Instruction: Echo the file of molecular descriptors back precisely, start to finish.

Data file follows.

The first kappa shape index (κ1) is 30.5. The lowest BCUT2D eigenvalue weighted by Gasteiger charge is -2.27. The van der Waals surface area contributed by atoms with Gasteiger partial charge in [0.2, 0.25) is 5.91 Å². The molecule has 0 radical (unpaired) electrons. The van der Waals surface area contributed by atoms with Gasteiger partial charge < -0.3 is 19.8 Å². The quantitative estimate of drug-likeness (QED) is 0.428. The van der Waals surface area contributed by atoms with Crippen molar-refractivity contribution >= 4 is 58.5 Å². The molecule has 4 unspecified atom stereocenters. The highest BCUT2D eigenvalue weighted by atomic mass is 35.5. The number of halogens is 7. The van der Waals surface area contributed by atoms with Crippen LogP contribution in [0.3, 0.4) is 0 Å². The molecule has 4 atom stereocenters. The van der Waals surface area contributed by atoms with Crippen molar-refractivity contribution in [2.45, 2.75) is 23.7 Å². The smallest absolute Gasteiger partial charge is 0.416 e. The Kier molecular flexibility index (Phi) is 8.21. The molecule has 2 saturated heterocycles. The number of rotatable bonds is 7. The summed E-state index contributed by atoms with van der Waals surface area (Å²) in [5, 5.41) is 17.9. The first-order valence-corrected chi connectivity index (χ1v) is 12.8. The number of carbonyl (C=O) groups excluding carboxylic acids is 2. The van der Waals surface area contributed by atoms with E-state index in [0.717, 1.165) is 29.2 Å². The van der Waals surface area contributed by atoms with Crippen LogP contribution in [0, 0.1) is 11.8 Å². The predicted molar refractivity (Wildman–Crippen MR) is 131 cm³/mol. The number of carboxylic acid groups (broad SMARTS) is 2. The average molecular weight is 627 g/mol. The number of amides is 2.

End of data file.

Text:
The first kappa shape index (κ1) is 30.5. The lowest BCUT2D eigenvalue weighted by Gasteiger charge is -2.27. The van der Waals surface area contributed by atoms with Gasteiger partial charge in [0.2, 0.25) is 5.91 Å². The molecule has 0 radical (unpaired) electrons. The van der Waals surface area contributed by atoms with Gasteiger partial charge < -0.3 is 19.8 Å². The quantitative estimate of drug-likeness (QED) is 0.428. The van der Waals surface area contributed by atoms with Crippen molar-refractivity contribution >= 4 is 58.5 Å². The molecule has 4 unspecified atom stereocenters. The highest BCUT2D eigenvalue weighted by atomic mass is 35.5. The number of halogens is 7. The van der Waals surface area contributed by atoms with Crippen LogP contribution in [0.3, 0.4) is 0 Å². The molecule has 4 atom stereocenters. The van der Waals surface area contributed by atoms with Crippen molar-refractivity contribution in [2.45, 2.75) is 23.7 Å². The smallest absolute Gasteiger partial charge is 0.416 e. The Kier molecular flexibility index (Phi) is 8.21. The molecule has 2 saturated heterocycles. The number of rotatable bonds is 7. The summed E-state index contributed by atoms with van der Waals surface area (Å²) in [5, 5.41) is 17.9. The first-order valence-corrected chi connectivity index (χ1v) is 12.8. The number of carbonyl (C=O) groups excluding carboxylic acids is 2. The van der Waals surface area contributed by atoms with E-state index in [0.717, 1.165) is 29.2 Å². The van der Waals surface area contributed by atoms with Crippen LogP contribution in [0, 0.1) is 11.8 Å². The predicted molar refractivity (Wildman–Crippen MR) is 131 cm³/mol. The number of carboxylic acid groups (broad SMARTS) is 2. The average molecular weight is 627 g/mol. The number of amides is 2.